your statement “the cell’s basic functions can be spontaneously generated” brings up a lot of questions such as what are the forces that is causing this “spontaneously generation”?

            Temperature gradients, saline gradients, chemical reactions… These questions are asked and answered, this is why they are referred to as natural forces.

            Since science is in he business of seeking to understand how things work and must quantify causes it must explain what this is and how it works.

            That’s what it is doing, that is the entire point.

          • Justas399 .

            If the origin of life is the result of only natural forces then we should expect to see it happening again today. Right?

            How many chemicals and temperature gradients are necessary to form DNA and a cell? What are the odds of all these conditions coming together to form DNA and a cell?

            Even the Miller–Urey experiment required intelligence. It would never have happened without the help of Miller himself putting things together.

          • Asemodeus

            “If the origin of life is the result of only natural forces then we should expect to see it happening again today. Right?”

            Conditions on earth change over time.

            “How many chemicals and temperature gradients are necessary to form DNA
            and a cell? What are the odds of all these conditions coming together to
            form DNA and a cell?”

            Which is a red herring, since you are assuming that the first life was a single cell organism with fully functional DNA. It may be something even more simplistic and went from there.

            “Even the Miller–Urey experiment required intelligence.”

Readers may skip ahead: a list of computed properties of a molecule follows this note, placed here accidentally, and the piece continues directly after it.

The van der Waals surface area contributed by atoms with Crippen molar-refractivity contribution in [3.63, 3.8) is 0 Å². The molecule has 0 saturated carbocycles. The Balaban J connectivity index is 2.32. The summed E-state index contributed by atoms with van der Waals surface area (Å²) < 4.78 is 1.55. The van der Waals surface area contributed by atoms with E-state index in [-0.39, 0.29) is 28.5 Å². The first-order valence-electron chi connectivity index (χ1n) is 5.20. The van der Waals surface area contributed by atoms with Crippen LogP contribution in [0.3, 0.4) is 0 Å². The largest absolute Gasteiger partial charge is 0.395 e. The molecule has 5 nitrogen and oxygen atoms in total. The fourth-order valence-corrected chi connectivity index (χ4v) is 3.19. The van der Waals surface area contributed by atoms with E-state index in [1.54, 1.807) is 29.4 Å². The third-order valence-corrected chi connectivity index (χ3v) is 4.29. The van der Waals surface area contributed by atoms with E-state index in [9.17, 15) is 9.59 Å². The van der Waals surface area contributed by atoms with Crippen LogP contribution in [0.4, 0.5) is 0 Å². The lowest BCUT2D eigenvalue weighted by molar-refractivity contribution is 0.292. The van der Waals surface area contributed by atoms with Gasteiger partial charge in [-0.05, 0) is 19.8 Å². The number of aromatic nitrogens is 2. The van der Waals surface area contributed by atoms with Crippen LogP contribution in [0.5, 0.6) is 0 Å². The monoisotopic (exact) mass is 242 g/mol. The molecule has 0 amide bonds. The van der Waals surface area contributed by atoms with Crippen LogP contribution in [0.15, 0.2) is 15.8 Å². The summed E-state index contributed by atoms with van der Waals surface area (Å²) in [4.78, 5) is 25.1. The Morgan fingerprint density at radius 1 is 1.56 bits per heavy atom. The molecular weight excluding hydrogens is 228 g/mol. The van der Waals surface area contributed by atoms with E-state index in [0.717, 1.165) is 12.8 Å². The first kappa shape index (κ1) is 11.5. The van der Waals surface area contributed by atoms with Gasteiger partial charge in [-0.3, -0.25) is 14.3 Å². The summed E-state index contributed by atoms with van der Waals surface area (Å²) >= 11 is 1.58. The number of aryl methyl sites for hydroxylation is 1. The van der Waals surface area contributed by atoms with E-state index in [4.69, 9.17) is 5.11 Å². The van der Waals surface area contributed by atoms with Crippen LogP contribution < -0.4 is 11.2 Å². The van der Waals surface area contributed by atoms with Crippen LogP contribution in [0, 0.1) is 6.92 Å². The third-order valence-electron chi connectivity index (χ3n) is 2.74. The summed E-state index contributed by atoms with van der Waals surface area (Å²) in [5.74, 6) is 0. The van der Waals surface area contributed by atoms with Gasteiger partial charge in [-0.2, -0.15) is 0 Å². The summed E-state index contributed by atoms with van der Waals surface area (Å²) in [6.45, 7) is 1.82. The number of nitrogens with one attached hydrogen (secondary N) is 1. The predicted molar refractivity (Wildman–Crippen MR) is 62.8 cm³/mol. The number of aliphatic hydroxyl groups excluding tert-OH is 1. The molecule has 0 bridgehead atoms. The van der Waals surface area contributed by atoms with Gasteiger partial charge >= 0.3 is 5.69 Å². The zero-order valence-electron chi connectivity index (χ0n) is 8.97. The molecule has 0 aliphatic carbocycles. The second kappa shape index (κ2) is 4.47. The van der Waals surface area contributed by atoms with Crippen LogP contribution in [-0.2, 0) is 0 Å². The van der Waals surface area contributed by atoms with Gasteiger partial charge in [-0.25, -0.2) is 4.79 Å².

Using that logic, snowflakes are impossible for nature to make since we can make them all the time in the lab.

          • Colin Robinson

            If the origin of life is the result of only natural forces then we should expect to see it happening again today. Right?

            Wrong. Although we don’t know how it happened we believe that it was very unlikely in any one instance, and although certain given enough time and space, it will not be happening all the time as you suggest.

            Plus, of course, the world is very, very different now to what it was then. You may not know this but oxygen is actually very poisonous to life, but when life got started it was only around at very low levels. Now, obviously, it is all over the place. The life we have today have evolved to deal with it, but any biopoiesis happening today will be ripped apart by the oxygen before it even starts.

            How many chemicals and temperature gradients are necessary to form DNA and a cell? What are the odds of all these conditions coming together to form DNA and a cell?

            These are the questions that are being worked upon by the people who don’t just accept ‘goddidit’. The fact that we don’t know the answers now doesn’t mean that we never will.

            Even the Miller–Urey experiment required intelligence. It would never have happened without the help of Miller himself putting things together.

            Actually, the entire point of the experiment was to simulate the early earth, with no intelligence around.

          • Justas399 .

            You are just speculating how life began. All you can say is “naturedidit”.

            In regards to your last comment-”Actually, the entire point of the experiment was to simulate the early earth, with no intelligence around.” was only possible with intelligence.